Student involvement has always played a central role within the Macalester community. This has recently been on display during the turnaround of professors in various departments, such as English, History and Economics. Daylanne English, Chair of the English Department, explains the process as “always centrally involving students.” In short, search committees are found in every department and Professor English asserts that “all departments must include two student members who are full participants.” This means that students are of equal standing with their professor counterparts.
One way the faculty candidates reach out to the Macalester student body is through job talks, in which they present their research to whomever attends the meetings. Professor English added, “We encourage all English majors to attend these talks and then give feedback to the student search committee members who, in turn, bring that feedback to the attention of the committee as a whole.” These talks, however, are open to all Macalester students, and the emphasis on majors varies based on the department. The job talks serve as a platform from which a search committee can gather a better understanding of the overall thoughts and ideas surrounding a faculty candidate.
The search committee utilizes other methods of reaching out to the Macalester students in regards to the hiring process. Jan Beebe, the English Department Coordinator, brought attention to the various ways departments seek student input: “We also have a student group (static members) participating in teaching demonstrations for each candidate, student small group (rotating members) breakfast/lunch for each candidate and a drop-in time (open invitation) for each candidate in the student lounge.” All departments provide multiple opportunities for the faculty candidates to interact with the Macalester students, hoping to reach all the students who wish to have an input, which is essential to the process.
Josh Weiner ’16 and Karintha Lowe ’16 are the student members of the search committee for the English Department. Weiner stressed the importance of having the students participate in the hiring process, “Macalester says they’re serious about having faculty that really want to teach — getting students involved and having them probe the professors shows commitment to having faculty here who want to teach students who want to learn.” During the whole process, Weiner felt his voice was both heard and valued within the committee, as he was asked for his opinions in every meeting. The relationship between the faculty candidates and students should be mutual during this process, Weiner pointed out.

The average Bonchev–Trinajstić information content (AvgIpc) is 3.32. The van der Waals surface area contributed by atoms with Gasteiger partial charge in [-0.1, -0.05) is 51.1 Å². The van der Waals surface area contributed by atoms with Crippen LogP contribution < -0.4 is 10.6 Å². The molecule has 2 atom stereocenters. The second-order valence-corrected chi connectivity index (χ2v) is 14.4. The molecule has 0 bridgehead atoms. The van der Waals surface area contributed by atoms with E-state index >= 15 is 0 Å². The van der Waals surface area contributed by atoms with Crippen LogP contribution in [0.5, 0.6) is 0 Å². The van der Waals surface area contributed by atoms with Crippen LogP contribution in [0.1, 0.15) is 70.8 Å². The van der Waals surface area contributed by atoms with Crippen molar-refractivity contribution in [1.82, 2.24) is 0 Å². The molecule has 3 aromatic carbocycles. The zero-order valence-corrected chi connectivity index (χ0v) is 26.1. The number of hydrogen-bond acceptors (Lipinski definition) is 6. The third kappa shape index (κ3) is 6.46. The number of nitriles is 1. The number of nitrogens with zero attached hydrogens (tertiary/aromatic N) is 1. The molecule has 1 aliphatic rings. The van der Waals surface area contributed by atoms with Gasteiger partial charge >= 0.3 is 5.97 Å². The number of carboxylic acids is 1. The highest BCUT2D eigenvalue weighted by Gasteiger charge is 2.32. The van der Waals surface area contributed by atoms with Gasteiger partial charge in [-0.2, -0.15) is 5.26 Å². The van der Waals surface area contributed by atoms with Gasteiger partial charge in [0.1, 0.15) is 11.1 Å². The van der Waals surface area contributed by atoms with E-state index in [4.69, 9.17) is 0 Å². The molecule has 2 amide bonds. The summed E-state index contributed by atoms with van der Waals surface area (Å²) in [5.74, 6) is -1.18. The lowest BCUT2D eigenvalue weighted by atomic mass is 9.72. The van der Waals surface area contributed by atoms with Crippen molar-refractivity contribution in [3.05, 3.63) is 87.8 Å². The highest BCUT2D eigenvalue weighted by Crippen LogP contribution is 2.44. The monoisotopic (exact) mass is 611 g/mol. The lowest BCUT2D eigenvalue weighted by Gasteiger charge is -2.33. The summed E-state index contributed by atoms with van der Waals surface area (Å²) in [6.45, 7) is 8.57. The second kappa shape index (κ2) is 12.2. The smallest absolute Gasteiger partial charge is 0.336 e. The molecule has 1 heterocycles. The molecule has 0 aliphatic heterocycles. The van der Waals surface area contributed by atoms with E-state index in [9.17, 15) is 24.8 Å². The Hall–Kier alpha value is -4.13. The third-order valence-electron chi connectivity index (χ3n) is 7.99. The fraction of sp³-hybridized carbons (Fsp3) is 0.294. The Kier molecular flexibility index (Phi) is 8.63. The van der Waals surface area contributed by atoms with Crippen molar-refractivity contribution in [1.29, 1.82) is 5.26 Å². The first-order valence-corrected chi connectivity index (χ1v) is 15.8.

The interactions are an important aspect that allows Macalester to stand out from other institutions. Student involvement in the process not only allows students to have a voice, but also gives the job candidates a better understanding of Macalester through their time with the students. Lowe shared the same sentiment, explaining how the decision for hiring tenure-track professors is meant to be a unanimous decision amongst the committee, and as a full voting member, Lowe had the same sentiment regarding the matter. In order to have a more informed vote, Lowe explained, “I go to the drop-in meetings and see how [the candidates] are interacting with the students, and then afterwards I’ll go talk to students or they’ll come talk to me.” This acts as a key part in connecting the student representatives to the student body. In turn this transfers the students’ voices to the search committee, which allows them to formulate a well-rounded decision.
If you are interested in attending a job talk sometime soon, the History Department will host talks in the Harmon Room at 4:45 p.m. on February 22, February 29 and March 3. These talks will be presented by the candidates for the Modern European History position. All students and feedback are welcome. A free lunch will be provided.